Notwithstanding my previous recommendations, I think I would tell the OP that up until about Knightfall, he wouldn't need to worry about a jumping-on point. Pick up any issue and read it. The issue may be great, or it may be awful, but odds are it will be comprehensible. Also, there is no particular need to worry about reading issues in order. The OP should be able to read issues (again, up till about Knightfall) in any order, and not get too lost.
frozilla
Posted: Friday, August 17, 2012 6:55:43 PM

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oakman29 wrote:
I am a big fan of Ra's al Ghul,so my suggestion is to start at Batman #232-244.Just awesome.Applause


Ouch, he said not too pricey :L) That run is kinda high (at least in decent shape). Been looking to get that but waiting for a good deal of sorts :)

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Werewolf67
Posted: Friday, December 07, 2012 11:22:27 AM

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some great suggestions guys, i feel that i want to buy the graphic novels of the earliest runs of batman and detective comics... but there's one thing that i have noticed.... they don't seem to cover allot of issues.

Okay they cover maybe 200 issues but i would wanted to of red right up issue 500 maybe.. maybe i'm being stupid about this.
I prefer single comics, but i just can not afford every single issue right to the 700's. I will buy from issues 500 maybe to the latest but thats really my max. I want to sit down and really cover the vast majority of the earliest comics of both titles.
I am a student after all and i have bills to pay, No matter how many comics i want to buy...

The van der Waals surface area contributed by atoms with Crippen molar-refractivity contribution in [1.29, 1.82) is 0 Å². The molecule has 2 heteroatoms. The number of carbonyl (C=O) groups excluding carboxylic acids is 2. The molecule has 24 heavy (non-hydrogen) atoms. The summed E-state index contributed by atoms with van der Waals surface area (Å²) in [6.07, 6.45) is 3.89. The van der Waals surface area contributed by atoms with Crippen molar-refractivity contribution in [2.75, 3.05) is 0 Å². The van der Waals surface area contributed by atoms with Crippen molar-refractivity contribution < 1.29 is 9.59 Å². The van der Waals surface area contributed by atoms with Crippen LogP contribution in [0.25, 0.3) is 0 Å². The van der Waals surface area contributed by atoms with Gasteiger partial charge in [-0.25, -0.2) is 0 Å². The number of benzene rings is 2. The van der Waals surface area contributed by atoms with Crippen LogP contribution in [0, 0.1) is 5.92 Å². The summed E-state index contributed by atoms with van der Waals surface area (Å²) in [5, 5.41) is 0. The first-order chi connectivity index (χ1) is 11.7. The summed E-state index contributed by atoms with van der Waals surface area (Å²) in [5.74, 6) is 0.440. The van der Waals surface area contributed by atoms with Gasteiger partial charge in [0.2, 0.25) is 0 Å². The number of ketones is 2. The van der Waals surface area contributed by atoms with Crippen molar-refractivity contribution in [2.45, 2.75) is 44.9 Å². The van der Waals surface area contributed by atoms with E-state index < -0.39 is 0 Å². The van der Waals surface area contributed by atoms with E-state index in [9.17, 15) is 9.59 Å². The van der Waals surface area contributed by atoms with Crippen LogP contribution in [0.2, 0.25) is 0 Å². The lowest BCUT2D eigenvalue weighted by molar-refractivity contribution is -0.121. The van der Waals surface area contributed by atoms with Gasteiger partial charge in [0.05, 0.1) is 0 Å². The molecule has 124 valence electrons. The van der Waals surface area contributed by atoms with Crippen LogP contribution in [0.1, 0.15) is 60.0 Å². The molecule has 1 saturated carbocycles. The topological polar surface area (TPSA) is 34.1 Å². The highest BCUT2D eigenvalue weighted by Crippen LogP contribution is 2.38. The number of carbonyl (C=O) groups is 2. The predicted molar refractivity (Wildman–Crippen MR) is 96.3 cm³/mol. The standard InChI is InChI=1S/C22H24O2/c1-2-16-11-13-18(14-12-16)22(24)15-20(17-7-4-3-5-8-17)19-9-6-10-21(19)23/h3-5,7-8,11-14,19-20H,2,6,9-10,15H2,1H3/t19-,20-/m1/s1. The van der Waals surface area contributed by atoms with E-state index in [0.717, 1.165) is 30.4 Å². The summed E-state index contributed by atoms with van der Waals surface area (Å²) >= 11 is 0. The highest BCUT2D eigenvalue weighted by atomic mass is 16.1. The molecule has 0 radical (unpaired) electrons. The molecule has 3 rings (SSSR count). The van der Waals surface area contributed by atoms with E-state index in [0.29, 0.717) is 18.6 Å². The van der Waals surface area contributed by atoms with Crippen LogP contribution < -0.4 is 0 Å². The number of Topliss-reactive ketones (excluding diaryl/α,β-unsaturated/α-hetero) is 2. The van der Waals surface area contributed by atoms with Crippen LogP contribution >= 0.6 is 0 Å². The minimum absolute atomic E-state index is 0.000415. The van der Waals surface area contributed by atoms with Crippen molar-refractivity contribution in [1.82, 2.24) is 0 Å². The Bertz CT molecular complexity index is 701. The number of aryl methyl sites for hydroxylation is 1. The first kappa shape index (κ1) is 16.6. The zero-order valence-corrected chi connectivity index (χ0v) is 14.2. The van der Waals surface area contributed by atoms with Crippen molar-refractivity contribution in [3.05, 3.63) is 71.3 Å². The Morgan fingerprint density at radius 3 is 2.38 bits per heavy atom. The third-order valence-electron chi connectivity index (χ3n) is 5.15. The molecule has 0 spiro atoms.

If any of you guys could recommend collected editions that run for allot of the batman comics and detective comics, i greatly appreciate it. I just aint fond of the likes of buying a collected edition that covers 4 issues and then jumps to issue 235 or something like that. I like read chronologically.
comicscastle
Posted: Friday, December 07, 2012 11:38:06 AM

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Werewolf67 wrote:
some great suggestions guys, i feel that i want to buy the graphic novels of the earliest runs of batman and detective comics... but there's one thing that i have noticed.... they don't seem to cover allot of issues.

Okay they cover maybe 200 issues but i would wanted to of red right up issue 500 maybe.. maybe i'm being stupid about this.
I prefer single comics, but i just can not afford every single issue right to the 700's. I will buy from issues 500 maybe to the latest but thats really my max. I want to sit down and really cover the vast majority of the earliest comics of both titles.
I am a student after all and i have bills to pay, No matter how many comics i want to buy...

If any of you guys could recommend collected editions that run for allot of the batman comics and detective comics, i greatly appreciate it. I just aint fond of the likes of buying a collected edition that covers 4 issues and then jumps to issue 235 or something like that. I like read chronologically.
Try here: http://www.ioffer.com/i/batman-comics-3-dvds-1-to-713-dc-comics-527964684



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Werewolf67
Posted: Friday, December 07, 2012 12:22:52 PM

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i may have to take that as a last resort mate, but id prefer to buy the novels is they were about